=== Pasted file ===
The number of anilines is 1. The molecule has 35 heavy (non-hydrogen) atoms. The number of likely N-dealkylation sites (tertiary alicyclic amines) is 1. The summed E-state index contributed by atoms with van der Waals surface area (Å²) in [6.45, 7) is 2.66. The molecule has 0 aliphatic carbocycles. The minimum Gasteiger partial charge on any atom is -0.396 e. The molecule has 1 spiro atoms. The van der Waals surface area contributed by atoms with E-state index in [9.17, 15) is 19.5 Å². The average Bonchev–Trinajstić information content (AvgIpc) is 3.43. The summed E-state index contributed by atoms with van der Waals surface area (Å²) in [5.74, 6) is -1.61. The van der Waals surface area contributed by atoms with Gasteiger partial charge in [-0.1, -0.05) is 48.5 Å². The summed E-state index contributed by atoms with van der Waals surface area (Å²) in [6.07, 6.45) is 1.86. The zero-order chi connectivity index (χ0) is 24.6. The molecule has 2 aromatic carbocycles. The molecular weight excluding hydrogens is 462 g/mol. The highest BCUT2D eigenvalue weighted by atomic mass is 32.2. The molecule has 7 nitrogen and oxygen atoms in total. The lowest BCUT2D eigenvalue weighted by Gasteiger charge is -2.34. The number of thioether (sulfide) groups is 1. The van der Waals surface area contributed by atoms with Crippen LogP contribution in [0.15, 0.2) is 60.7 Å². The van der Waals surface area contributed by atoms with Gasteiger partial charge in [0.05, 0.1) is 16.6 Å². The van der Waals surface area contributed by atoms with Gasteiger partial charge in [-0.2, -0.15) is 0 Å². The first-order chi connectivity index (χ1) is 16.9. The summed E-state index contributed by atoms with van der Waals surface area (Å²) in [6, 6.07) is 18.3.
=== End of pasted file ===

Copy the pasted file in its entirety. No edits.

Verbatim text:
The number of anilines is 1. The molecule has 35 heavy (non-hydrogen) atoms. The number of likely N-dealkylation sites (tertiary alicyclic amines) is 1. The summed E-state index contributed by atoms with van der Waals surface area (Å²) in [6.45, 7) is 2.66. The molecule has 0 aliphatic carbocycles. The minimum Gasteiger partial charge on any atom is -0.396 e. The molecule has 1 spiro atoms. The van der Waals surface area contributed by atoms with E-state index in [9.17, 15) is 19.5 Å². The average Bonchev–Trinajstić information content (AvgIpc) is 3.43. The summed E-state index contributed by atoms with van der Waals surface area (Å²) in [5.74, 6) is -1.61. The van der Waals surface area contributed by atoms with Gasteiger partial charge in [-0.1, -0.05) is 48.5 Å². The summed E-state index contributed by atoms with van der Waals surface area (Å²) in [6.07, 6.45) is 1.86. The zero-order chi connectivity index (χ0) is 24.6. The molecule has 2 aromatic carbocycles. The molecular weight excluding hydrogens is 462 g/mol. The highest BCUT2D eigenvalue weighted by atomic mass is 32.2. The molecule has 7 nitrogen and oxygen atoms in total. The lowest BCUT2D eigenvalue weighted by Gasteiger charge is -2.34. The number of thioether (sulfide) groups is 1. The van der Waals surface area contributed by atoms with Crippen LogP contribution in [0.15, 0.2) is 60.7 Å². The van der Waals surface area contributed by atoms with Gasteiger partial charge in [0.05, 0.1) is 16.6 Å². The van der Waals surface area contributed by atoms with Gasteiger partial charge in [-0.2, -0.15) is 0 Å². The first-order chi connectivity index (χ1) is 16.9. The summed E-state index contributed by atoms with van der Waals surface area (Å²) in [6, 6.07) is 18.3.